LOS ANGELES (Reuters) - HBO again grabbed the most prizes at the Primetime Emmy Awards on Sunday, but the premium cable network’s little TV movie “Temple Grandin” stole the thunder of its $200 million-plus miniseries “The Pacific.”
“Temple Grandin,” the decidedly uncommercial true story of an autistic woman who revolutionizes slaughterhouses, ended up with seven awards, including three acting honors. With 15 nominations, it enjoyed one of the best success rates.
“The Pacific” captured eight awards, including best miniseries, more than any other show, but most of the prizes for the World War Two drama were in technical categories. It led the contenders with 24 nominations, followed by “Glee” (19) and “Mad Men” (17).
Time Warner Inc-owned HBO snagged 25 Emmys from 101 nominations overall, its haul boosted by a pair of high-profile wins for its Jack Kevorkian biopic, “You Don’t Know Jack.” Last year, it ended up with 21 wins from 99 nominations.
ABC ranked No. 2 among the networks with 18 wins, including six for its newly crowned best comedy winner “Modern Family.” It was followed by Fox (11), CBS (10) and NBC (8).
While Walt Disney Co-owned ABC can claim bragging rights for “Modern Family,” one of the biggest new comedies last season, the show was produced by the studio arm of rival broadcaster Fox, a unit of News Corp.
CBS is a unit of CBS Corp, whose Showtime premium cable division won seven prizes. NBC is a unit of General Electric Co.
Three shows grabbed four wins each: cable channel AMC’s best drama winner “Mad Men,” Fox’s rookie comedy-drama “Glee,” and the Disney cartoon “Disney Prep & Landing.” “Mad Men” was produced for Cablevision Systems Corp-owned AMC by Lionsgate, a unit of Lions Gate Entertainment Corp.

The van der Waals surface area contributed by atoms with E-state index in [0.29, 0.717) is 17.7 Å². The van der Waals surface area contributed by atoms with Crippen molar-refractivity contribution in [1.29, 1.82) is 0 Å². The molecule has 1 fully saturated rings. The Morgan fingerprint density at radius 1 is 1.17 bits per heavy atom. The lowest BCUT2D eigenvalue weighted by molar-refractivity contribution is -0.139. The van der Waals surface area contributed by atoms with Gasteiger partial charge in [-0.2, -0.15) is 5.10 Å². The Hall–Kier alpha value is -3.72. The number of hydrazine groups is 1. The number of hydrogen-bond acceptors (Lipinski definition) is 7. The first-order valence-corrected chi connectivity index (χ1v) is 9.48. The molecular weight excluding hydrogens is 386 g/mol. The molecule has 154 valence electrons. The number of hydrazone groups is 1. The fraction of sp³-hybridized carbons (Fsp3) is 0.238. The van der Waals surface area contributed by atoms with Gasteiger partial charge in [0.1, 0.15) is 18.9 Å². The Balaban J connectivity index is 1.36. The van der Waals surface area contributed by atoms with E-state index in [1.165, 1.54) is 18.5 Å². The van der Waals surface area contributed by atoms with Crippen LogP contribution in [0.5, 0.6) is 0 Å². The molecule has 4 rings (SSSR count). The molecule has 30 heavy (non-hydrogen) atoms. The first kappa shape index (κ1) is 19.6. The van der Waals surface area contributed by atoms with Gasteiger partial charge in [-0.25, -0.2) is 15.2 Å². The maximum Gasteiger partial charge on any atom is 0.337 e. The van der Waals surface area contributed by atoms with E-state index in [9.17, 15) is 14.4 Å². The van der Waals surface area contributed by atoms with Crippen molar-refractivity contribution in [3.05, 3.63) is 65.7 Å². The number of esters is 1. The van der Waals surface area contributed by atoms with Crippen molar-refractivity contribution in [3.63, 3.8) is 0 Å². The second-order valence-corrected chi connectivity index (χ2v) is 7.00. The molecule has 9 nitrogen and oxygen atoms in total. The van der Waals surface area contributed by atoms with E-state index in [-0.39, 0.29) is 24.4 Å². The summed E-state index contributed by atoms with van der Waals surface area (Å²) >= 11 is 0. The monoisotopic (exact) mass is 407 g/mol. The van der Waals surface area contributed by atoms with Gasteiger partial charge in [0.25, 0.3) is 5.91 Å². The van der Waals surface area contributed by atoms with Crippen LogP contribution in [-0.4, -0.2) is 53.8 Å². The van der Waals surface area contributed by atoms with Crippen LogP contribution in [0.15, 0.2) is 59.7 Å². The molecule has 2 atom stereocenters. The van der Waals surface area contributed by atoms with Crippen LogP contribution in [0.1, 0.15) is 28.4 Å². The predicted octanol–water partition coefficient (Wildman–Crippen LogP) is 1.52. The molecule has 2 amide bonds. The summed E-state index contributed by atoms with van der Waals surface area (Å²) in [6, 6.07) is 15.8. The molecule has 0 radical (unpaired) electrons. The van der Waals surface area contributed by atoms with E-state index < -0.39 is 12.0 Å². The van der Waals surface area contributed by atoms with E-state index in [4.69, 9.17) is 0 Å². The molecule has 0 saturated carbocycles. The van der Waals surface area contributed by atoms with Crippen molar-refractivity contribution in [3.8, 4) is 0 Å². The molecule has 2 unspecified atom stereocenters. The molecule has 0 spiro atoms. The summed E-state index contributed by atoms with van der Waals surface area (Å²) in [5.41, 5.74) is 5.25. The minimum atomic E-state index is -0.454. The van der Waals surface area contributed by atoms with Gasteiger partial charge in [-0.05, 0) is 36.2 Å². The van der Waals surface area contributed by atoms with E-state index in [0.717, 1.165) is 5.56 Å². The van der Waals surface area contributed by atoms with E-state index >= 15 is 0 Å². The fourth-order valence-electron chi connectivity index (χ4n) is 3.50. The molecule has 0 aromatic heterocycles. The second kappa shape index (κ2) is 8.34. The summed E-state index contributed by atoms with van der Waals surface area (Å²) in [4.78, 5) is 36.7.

The TV movie and miniseries categories are traditionally the bathroom-break parts of the three-hour Emmy ceremony. The broadcast networks have ceded the formats to niche players looking for prestige projects.
NO EXPENSE SPARED
That sums up “The Pacific,” which depicted combat in the Philippines and other Asian-Pacific battlefields. The bloody saga served as a companion piece to the network’s European-set “Band of Brothers,” which won six Emmys in 2002. Both were executive-produced by Tom Hanks and Steven Spielberg.
“There is no economic model that says you should put on a 10-part miniseries and make cash on it and yet somehow they (HBO executives) had faith enough in order to do so,” said Hanks as he accepted the award for best miniseries on Sunday.
Virtually no expense was spared making the miniseries, which was largely shot in Australia. One beach-landing scene, involving 300 actors working over four days, cost about $5 million, according to the Hollywood Reporter.
But ratings were disappointing, and the miniseries failed to capture any Emmy acting nominations. Its only rival for best miniseries was the unheralded production “Return to Cranford.”
Little glamour surrounded “Temple Grandin,” which took about 10 years to bring to the screen. Its heroine, Grandin, on hand at the ceremony, was largely unknown to star Claire Danes and director Mick Jackson, both of whom won Emmys.
“I can’t imagine any other broadcasting organization making ‘Temple Grandin,’” Jackson told the Los Angeles Times in July. “On the face of it, it’s a story about an autistic woman who can’t bear to be hugged by her mother and who grows up to invent better slaughterhouses. You try pitching that in a meeting.”
The film premiered on HBO in February amid rave reviews but little mainstream attention. A DVD was released in August on the heels of its Emmy-nomination haul. Julia Ormond and David Strathairn won Emmys for supporting roles.
“You Don’t Know Jack,” which also received 15 nominations, won for Al Pacino’s lead role as assisted-suicide physician Kevorkian and for Adam Mazer’s script.
Reporting by Dean Goodman; Editing by Peter Cooney
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